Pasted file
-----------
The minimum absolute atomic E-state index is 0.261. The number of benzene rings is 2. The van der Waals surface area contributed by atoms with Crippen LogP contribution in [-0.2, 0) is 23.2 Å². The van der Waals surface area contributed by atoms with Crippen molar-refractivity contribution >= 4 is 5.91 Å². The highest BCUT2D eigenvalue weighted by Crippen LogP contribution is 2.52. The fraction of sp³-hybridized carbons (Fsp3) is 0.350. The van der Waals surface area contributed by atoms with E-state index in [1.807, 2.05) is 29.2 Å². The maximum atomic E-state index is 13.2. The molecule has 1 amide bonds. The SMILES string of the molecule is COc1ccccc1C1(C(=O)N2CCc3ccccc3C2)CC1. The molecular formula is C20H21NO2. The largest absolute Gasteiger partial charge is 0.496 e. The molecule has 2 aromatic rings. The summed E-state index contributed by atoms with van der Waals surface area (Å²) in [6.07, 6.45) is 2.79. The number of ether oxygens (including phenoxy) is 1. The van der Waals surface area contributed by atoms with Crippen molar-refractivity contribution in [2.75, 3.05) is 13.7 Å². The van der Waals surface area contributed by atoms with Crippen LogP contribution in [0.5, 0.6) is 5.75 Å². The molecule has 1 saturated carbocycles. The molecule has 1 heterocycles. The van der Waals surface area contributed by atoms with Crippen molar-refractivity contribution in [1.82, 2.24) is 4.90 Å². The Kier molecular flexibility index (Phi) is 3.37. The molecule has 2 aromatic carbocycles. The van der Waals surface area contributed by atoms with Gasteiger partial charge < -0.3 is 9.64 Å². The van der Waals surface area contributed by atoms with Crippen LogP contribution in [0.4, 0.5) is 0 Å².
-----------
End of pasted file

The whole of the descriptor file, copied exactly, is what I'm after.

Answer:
The minimum absolute atomic E-state index is 0.261. The number of benzene rings is 2. The van der Waals surface area contributed by atoms with Crippen LogP contribution in [-0.2, 0) is 23.2 Å². The van der Waals surface area contributed by atoms with Crippen molar-refractivity contribution >= 4 is 5.91 Å². The highest BCUT2D eigenvalue weighted by Crippen LogP contribution is 2.52. The fraction of sp³-hybridized carbons (Fsp3) is 0.350. The van der Waals surface area contributed by atoms with E-state index in [1.807, 2.05) is 29.2 Å². The maximum atomic E-state index is 13.2. The molecule has 1 amide bonds. The SMILES string of the molecule is COc1ccccc1C1(C(=O)N2CCc3ccccc3C2)CC1. The molecular formula is C20H21NO2. The largest absolute Gasteiger partial charge is 0.496 e. The molecule has 2 aromatic rings. The summed E-state index contributed by atoms with van der Waals surface area (Å²) in [6.07, 6.45) is 2.79. The number of ether oxygens (including phenoxy) is 1. The van der Waals surface area contributed by atoms with Crippen molar-refractivity contribution in [2.75, 3.05) is 13.7 Å². The van der Waals surface area contributed by atoms with Crippen LogP contribution in [0.5, 0.6) is 5.75 Å². The molecule has 1 saturated carbocycles. The molecule has 1 heterocycles. The van der Waals surface area contributed by atoms with Crippen molar-refractivity contribution in [1.82, 2.24) is 4.90 Å². The Kier molecular flexibility index (Phi) is 3.37. The molecule has 2 aromatic carbocycles. The van der Waals surface area contributed by atoms with Gasteiger partial charge < -0.3 is 9.64 Å². The van der Waals surface area contributed by atoms with Crippen LogP contribution in [0.4, 0.5) is 0 Å².